Are you only using 10% of Microsoft Office? Are you taking 2 hours to do something that can actually be done in 30 minutes? Microsoft Office software had a feature that could identify your productivity score in reports to managers.
The technology was designed as a sales tool for Microsoft to help identify software that could be utilised better at Microsoft corporate clients but it unveiled a whole privacy issue.
I was speaking with someone who recently applied for call centre work for NSW Police and they were surprised at how much of the testing performed at the group interviews required data entry and Microsoft Excel skills.
Microsoft Office skills are important to get office support or admin jobs but even more so now that employees are working remotely from home using their computer. If you need help on that front we offer FREE data entry and absolute beginner level skills in Word and Excel.
I had a fantastic conversation with an EzyLearn student during the week. She enrolled into our Xero COMPLETE Training Course Package and love it so much she enrolled into MYOB, QuickBooks, Excel and more.
The course increased her confidence to apply for and get work after years of being out of the workforce and as a bookkeeper she now uses the courses as a resource for aspects of the software she needs to upskill on. The EzyLearn Affiliate Membership is designed for students like her.
It almost seemed like Xero was giving you $27.50 of extra value when they announced their $2 per month increase last week. These effects take effect on 18 March 2020 but not everyone wants Hubdoc and competitors like QuickBooks already offered similar functionality!
Xero has had a love/hate relationship with bookkeepers ever since the days when they promoted their accounting software as so easy that small business owners could use it themselves – without the cost of a bookkeeper – and it looks like they are well on their way with this mission. Continue reading Xero going up a pesky $2 rather than $27.50
I can use Word, it’s easy! How many times have you heard that?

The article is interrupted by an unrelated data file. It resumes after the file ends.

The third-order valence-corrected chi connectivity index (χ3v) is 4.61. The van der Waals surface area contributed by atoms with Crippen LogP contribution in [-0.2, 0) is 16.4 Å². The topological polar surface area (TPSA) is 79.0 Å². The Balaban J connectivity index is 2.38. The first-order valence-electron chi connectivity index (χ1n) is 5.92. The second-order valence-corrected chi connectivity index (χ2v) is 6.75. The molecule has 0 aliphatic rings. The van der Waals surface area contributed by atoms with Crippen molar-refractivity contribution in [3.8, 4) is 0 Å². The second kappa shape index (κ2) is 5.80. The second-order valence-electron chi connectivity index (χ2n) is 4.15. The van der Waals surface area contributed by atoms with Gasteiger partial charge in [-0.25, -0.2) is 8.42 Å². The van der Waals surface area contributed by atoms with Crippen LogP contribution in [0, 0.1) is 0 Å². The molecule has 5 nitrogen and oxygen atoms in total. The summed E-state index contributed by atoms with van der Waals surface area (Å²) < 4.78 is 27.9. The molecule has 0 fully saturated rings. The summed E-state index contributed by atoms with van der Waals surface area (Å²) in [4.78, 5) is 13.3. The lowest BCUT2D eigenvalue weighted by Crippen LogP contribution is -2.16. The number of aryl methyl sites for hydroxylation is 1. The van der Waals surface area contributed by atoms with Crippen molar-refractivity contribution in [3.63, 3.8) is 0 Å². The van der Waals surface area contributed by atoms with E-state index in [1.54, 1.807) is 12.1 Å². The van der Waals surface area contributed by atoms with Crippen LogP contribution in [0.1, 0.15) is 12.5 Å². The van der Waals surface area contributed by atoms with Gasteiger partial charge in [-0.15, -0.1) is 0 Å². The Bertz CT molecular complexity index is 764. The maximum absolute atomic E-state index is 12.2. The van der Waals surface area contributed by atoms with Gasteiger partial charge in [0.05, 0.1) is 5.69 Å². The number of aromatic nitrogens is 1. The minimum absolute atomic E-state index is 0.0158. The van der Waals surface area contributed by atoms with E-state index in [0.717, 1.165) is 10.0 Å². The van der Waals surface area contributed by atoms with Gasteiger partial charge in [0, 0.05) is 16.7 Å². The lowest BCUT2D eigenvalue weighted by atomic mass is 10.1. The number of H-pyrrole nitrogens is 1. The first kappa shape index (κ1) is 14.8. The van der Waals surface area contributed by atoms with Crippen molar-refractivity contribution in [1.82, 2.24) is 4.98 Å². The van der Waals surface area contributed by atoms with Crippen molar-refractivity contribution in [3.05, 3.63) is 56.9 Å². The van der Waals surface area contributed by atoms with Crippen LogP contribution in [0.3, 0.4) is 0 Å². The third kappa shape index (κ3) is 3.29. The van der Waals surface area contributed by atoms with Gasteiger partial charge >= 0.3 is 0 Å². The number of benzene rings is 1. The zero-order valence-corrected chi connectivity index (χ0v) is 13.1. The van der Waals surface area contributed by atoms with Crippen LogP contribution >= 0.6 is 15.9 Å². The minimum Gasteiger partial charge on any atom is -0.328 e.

When we performed skills assessments for CRS Australia at our Dee Why training Centre we’d have lots of clients come in and tell us how great they were at using Microsoft Word, until we asked them to show us how to perform some of the Intermediate Word skills.
Looking through Seek for data entry jobs yesterday reminded me of the training courses we offered when we operated our Dee Why training centre. It was the dotcom boom and MYOB Accounts Receivable and Payable courses were our popular weekend courses but most students needed more basic data entry skills.
Data entry skills include typing, editing documents, entering data into spreadsheets, saving files and then opening, editing and saving them again!
More job seekers have data entry skills but there’s so much more to know about basic Word and Excel usage that employers need you to know.
‘Social proof’ is testimonials, reviews and feedback of others, that vouches for the product or service we’re thinking of buying. Social proof backs up the fact that what we’re considering buying is what it says it is.
Come see some social proof about EzyLearn by meeting some students from the past few weeks — you just might have a lot in common with them.
I WAS BROWSING THROUGH my contacts on LinkedIn and found an advertisement by a company that was looking to hire people.
They were in the AI (Artificial Intelligence) space and their headquarters were in Europe.
However, the ad looked like it could be for any company including trades, professional services etc.
Here’s what the ad contained:
Executive Assistant / Office Manager